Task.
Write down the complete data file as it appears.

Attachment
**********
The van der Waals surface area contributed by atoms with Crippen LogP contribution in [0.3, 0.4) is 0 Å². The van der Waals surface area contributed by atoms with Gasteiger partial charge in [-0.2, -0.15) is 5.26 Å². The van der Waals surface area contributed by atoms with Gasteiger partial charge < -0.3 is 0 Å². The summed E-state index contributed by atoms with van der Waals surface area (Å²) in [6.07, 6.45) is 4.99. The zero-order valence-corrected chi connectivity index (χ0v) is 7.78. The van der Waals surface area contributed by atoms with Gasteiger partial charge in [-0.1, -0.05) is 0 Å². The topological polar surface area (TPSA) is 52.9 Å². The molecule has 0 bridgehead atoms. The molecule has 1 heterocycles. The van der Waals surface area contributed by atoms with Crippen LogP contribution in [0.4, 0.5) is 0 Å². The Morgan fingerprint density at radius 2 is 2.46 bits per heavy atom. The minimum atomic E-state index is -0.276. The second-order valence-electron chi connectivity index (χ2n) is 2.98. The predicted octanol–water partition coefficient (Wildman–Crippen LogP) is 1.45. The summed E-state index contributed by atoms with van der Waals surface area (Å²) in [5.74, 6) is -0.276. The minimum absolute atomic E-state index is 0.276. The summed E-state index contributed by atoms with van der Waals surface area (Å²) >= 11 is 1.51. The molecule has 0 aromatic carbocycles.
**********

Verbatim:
The van der Waals surface area contributed by atoms with Crippen LogP contribution in [0.3, 0.4) is 0 Å². The van der Waals surface area contributed by atoms with Gasteiger partial charge in [-0.2, -0.15) is 5.26 Å². The van der Waals surface area contributed by atoms with Gasteiger partial charge < -0.3 is 0 Å². The summed E-state index contributed by atoms with van der Waals surface area (Å²) in [6.07, 6.45) is 4.99. The zero-order valence-corrected chi connectivity index (χ0v) is 7.78. The van der Waals surface area contributed by atoms with Gasteiger partial charge in [-0.1, -0.05) is 0 Å². The topological polar surface area (TPSA) is 52.9 Å². The molecule has 0 bridgehead atoms. The molecule has 1 heterocycles. The van der Waals surface area contributed by atoms with Crippen LogP contribution in [0.4, 0.5) is 0 Å². The Morgan fingerprint density at radius 2 is 2.46 bits per heavy atom. The minimum atomic E-state index is -0.276. The second-order valence-electron chi connectivity index (χ2n) is 2.98. The predicted octanol–water partition coefficient (Wildman–Crippen LogP) is 1.45. The summed E-state index contributed by atoms with van der Waals surface area (Å²) in [5.74, 6) is -0.276. The minimum absolute atomic E-state index is 0.276. The summed E-state index contributed by atoms with van der Waals surface area (Å²) >= 11 is 1.51. The molecule has 0 aromatic carbocycles.